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Robert Ballard


We all know the qualities of good scientists. Good scientists are skeptics with insatiable curiosity, imagination and creativity, who are driven to test and retest their ideas against rigorous rules of scientific proof. They communicate their ideas in the language of their field, often meaningless to those outside it. At some time, we have all met, and come to admire, such people.

Once in awhile, however, an unusual individual emerges from within that special group. This is an individual with the gift of telling a story. Someone who can transform dry scientific concepts and facts into a live drama of suspense and discovery.

Robert Ballard, you are such a rare person. As a senior scientist at the Woods Hole Oceanographic Institution you have devoted many years to studying tectonics and thermal processes of the ocean floor, reporting your work in a series of fine scientific publications. As a member of the Marine Board of the National Academy of Sciences, recipient of the Newcomb Cleveland Award from the American Association for the Advancement of Science, and many other awards, you have enjoyed the recognition and respect of the scientific community.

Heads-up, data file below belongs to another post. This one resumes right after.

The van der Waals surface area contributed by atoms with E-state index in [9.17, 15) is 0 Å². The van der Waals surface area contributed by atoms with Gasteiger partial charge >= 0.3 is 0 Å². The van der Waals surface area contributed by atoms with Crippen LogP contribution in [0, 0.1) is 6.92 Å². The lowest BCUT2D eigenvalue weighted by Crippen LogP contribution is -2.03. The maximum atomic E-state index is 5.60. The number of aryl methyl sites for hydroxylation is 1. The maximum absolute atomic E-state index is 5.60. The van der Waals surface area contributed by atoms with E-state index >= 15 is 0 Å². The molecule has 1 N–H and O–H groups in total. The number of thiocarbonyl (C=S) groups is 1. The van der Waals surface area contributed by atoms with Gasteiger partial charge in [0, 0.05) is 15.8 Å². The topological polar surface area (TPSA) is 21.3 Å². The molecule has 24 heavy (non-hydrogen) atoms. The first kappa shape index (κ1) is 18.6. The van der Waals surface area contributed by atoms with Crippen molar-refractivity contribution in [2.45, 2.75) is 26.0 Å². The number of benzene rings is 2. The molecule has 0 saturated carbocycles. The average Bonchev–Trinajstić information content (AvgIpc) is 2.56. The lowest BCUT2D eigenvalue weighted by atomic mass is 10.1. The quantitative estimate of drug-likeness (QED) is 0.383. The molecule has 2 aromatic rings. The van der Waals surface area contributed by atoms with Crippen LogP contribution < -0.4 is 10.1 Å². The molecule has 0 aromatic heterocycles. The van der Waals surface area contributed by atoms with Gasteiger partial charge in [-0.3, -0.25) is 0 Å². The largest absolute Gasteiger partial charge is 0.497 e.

At the same time, you have been able to share your discoveries with many more than your professional colleagues. Through your articles in the National Geographic Magazine and television productions such as “Born of Fire” or Walter Cronkite’s “Universe,” you were able to inspire and capture the imagination of millions. Through your deep sea expeditions to the Mid-Ocean Ridge and Galapagos Rift and the recent discovery of the Titanic, you have played out the childhood dream of so many of us. Robert Ballard, you have turned the tales of Jules Verne into a modern reality.

Mr. President, on behalf of the trustees, faculty, students and staff of Clark University and in recognition of Robert Ballard”s distinguished contribution to society, I request that the degree of Doctor of Science, honoris causa, be conferred upon him.